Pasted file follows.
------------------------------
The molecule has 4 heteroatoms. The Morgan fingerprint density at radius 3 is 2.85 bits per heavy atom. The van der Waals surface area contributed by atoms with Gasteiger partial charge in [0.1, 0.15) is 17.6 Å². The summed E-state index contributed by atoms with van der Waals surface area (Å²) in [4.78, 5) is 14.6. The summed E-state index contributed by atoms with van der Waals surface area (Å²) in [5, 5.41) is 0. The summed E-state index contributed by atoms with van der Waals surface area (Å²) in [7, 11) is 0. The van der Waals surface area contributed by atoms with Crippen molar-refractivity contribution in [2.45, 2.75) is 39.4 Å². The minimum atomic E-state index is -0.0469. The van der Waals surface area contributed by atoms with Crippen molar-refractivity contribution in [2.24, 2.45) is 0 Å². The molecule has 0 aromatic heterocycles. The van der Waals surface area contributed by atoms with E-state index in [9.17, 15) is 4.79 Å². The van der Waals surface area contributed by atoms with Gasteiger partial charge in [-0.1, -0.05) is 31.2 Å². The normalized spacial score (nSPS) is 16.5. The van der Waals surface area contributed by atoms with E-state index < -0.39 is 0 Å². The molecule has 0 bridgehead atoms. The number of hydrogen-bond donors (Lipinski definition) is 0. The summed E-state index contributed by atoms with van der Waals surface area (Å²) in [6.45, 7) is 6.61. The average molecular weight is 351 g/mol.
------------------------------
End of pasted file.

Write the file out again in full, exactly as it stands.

The molecule has 4 heteroatoms. The Morgan fingerprint density at radius 3 is 2.85 bits per heavy atom. The van der Waals surface area contributed by atoms with Gasteiger partial charge in [0.1, 0.15) is 17.6 Å². The summed E-state index contributed by atoms with van der Waals surface area (Å²) in [4.78, 5) is 14.6. The summed E-state index contributed by atoms with van der Waals surface area (Å²) in [5, 5.41) is 0. The summed E-state index contributed by atoms with van der Waals surface area (Å²) in [7, 11) is 0. The van der Waals surface area contributed by atoms with Crippen molar-refractivity contribution in [2.45, 2.75) is 39.4 Å². The minimum atomic E-state index is -0.0469. The van der Waals surface area contributed by atoms with Crippen molar-refractivity contribution in [2.24, 2.45) is 0 Å². The molecule has 0 aromatic heterocycles. The van der Waals surface area contributed by atoms with E-state index in [9.17, 15) is 4.79 Å². The van der Waals surface area contributed by atoms with Gasteiger partial charge in [-0.1, -0.05) is 31.2 Å². The normalized spacial score (nSPS) is 16.5. The van der Waals surface area contributed by atoms with E-state index < -0.39 is 0 Å². The molecule has 0 bridgehead atoms. The number of hydrogen-bond donors (Lipinski definition) is 0. The summed E-state index contributed by atoms with van der Waals surface area (Å²) in [6.45, 7) is 6.61. The average molecular weight is 351 g/mol.